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Theres a little known feature thats in WDLXTV G2/Live/Plus that I think more people should be enjoying.

There is a built in ability to pivot and boot a firmware directly off a flash device or fast hard drive. This is not root.bin I'm talking about, this is all the files directly on your device. The device you use must be formatted in either ext2 or ext3, I suggest ext3 since the journal will come into use occasionally.

You can build your .rootFS either from an existing Ext3Boot root.bin or checkout the latest version from SVN.


Format USB with ext2/3

First thing to do is to format your designated drive with ext2/3 filesystem. You can do this on any linux system or on the WDTV itself.

In the process you will lose all data on the drive!!

Here's how to do this on WDTV:

  • Make sure the drive you want to use is the only drive connected!
  • Find the device and unmount it
# mount | grep /tmp/media/usb/USB
/dev/sda1 on /tmp/media/usb/USB2/bd292dba-874d-4f7f-8dea-fe0393c0b435 type vfat (rw,noatime,nodiratime,fmask=0022,dmask=0022,codepage=cp437,iocharset=iso8859-1,utf8)
# umount /tmp/media/usb/USB2/bd292dba-874d-4f7f-8dea-fe0393c0b435
  • Delete any existing partitions on the drive and create a new linux partition (type 83) using fdisk.
    Use p to print the current partition table, use d to delete existing partitions then use n to create a new partition (answer: primary, 1, defaults) and finaly write the changes with w.
# fdisk /dev/sda

Command (m for help): p

Disk /dev/sda: 1001 MB, 1001848320 bytes
255 heads, 63 sectors/track, 121 cylinders
Units = cylinders of 16065 * 512 = 8225280 bytes

   Device Boot      Start         End      Blocks  Id System
/dev/sda1               1         122      978336   b Win95 FAT32
Partition 1 has different physical/logical endings:
     phys=(120, 254, 63) logical=(121, 204, 18)

Command (m for help): d
Selected partition 1

Command (m for help): n
Command action
   e   extended
   p   primary partition (1-4)
Partition number (1-4): 1
First cylinder (1-121, default 1): 1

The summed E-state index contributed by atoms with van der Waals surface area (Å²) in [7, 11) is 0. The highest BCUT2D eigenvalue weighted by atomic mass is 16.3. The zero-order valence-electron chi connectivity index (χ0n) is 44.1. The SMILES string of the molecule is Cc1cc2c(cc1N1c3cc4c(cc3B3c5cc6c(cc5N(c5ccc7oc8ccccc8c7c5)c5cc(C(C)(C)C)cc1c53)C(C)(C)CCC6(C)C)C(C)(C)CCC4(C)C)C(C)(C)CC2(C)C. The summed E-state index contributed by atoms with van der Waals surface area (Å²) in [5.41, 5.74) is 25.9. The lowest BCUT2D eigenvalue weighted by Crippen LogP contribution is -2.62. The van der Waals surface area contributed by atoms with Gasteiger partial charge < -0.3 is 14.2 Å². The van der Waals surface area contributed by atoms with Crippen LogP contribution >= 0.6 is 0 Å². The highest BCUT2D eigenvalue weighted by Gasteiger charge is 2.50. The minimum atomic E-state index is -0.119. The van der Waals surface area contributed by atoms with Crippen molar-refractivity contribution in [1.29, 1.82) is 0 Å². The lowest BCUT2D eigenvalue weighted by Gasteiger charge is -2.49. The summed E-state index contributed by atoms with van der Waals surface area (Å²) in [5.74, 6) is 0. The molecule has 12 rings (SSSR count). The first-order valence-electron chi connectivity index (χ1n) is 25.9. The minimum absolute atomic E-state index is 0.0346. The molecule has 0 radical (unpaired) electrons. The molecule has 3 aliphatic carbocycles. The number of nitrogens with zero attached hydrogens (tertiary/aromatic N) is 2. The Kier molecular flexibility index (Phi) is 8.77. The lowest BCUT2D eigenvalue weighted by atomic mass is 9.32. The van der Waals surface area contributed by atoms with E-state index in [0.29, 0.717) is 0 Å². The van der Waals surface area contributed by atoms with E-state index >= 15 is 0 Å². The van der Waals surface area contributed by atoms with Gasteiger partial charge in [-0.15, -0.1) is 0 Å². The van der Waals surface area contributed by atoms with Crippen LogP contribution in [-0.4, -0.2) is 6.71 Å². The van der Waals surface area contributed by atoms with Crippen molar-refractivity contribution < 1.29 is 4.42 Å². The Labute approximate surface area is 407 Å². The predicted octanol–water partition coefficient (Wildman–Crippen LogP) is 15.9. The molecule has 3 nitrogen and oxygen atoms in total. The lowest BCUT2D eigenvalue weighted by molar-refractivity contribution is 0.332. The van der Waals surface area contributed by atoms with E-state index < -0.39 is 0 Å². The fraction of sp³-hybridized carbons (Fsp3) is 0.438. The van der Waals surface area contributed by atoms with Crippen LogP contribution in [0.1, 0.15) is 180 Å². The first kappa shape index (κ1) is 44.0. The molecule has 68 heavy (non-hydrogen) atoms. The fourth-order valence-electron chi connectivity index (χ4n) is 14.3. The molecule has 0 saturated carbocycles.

Last cylinder or +size or +sizeM or +sizeK (1-121, default 121): Using default value 121

Command (m for help): w
The partition table has been altered.

# fdisk -l /dev/sda

Disk /dev/sda: 1001 MB, 1001848320 bytes
255 heads, 63 sectors/track, 121 cylinders
Units = cylinders of 16065 * 512 = 8225280 bytes

   Device Boot      Start         End      Blocks  Id System
/dev/sda1               1         121      971901  83 Linux
  • Create a filesystem in the partition
# mkfs.ext3 /dev/sda1
mke2fs 1.41.9 (22-Aug-2009)
Filesystem label=
OS type: Linux
Block size=4096 (log=2)
Fragment size=4096 (log=2)
60800 inodes, 242972 blocks
12148 blocks (5.00%) reserved for the super user
First data block=0
Maximum filesystem blocks=251658240
8 block groups
32768 blocks per group, 32768 fragments per group
7600 inodes per group
Superblock backups stored on blocks:
        32768, 98304, 163840, 229376

Writing inode tables: done
Creating journal (4096 blocks): done
Writing superblocks and filesystem accounting information: done

This filesystem will be automatically checked every 23 mounts or
180 days, whichever comes first.  Use tune2fs -c or -i to override.

Copy root filesystem...

...from root.bin

Grab the latest Ext3Boot root.bin, save it to the device you want to play with, and open your closest shell. Example below is done on the wdtv-live itself.

Replace USBx/xxx-xxx-xxx with USB1 or USB2 and your drives UUID!

cd /tmp/media/usb/USBx/xxx-xxx-xxx
mkdir ext3-boot
mount -o loop root.bin ext3-boot
mkdir .rootFS
rsync -avHS ext3-boot/ .rootFS
umount ext3-boot
rm root.bin
sync && sync && sync && reboot

Now when this boots you should be greeted with ext3-boot, without root.bin.

...from SVN

With subversion you can run bleeding edge if you have an ext3 device:

cd /tmp/media/usb/USBx/xxx-xxx-xxx
mkdir .rootFS
svn co --username guest --password guest .rootFS
chmod 4755 .rootFS/usr/bin/sudo
chmod 440 .rootFS/etc/sudoers
chmod 440 .rootFS/etc/sudoers.d/README
chmod 700 .rootFS/root/.ssh
sync && sync && sync && sync

Change the SVN URL to check out different versions:


  • Your device MUST come alive fast to work
  • Any device that is already known to work with Ext3Boot root.bin will work with .rootFS
  • Only one external 3.5 hdd I've tried out of ~10 will boot .rootFS / root.bin, the rest will not because they are too slow
  • All 5 of my various 2.5" 'portable' external hdd's successfully boot root.bin / .rootFS

Advanced setup


If you have more than one drive connected you can force the boot drive by setting ROOT_UUID to the UUID of your drive. This can be done in WEC (Main Tab, Advanced: Booting) or in telnet/shell:

blkid | grep sda1
/dev/sda1: UUID="bd292dba-874d-4f7f-8dea-fe0393c0b435" SEC_TYPE="ext2" TYPE="ext3"

config_tool -c ROOT_UUID='bd292dba-874d-4f7f-8dea-fe0393c0b435'
config_tool -s


You can use tags on .rootFS the same way as on root.bin. This way you can have different .rootFS version on the same drive.

  • Tag your .rootFS
mv .rootFS .rootFS-102
  • Set ROOT_TAG
config_tool -c ROOT_TAG=102
config_tool -s


--Recliq 13:15, 12 February 2012 (UTC)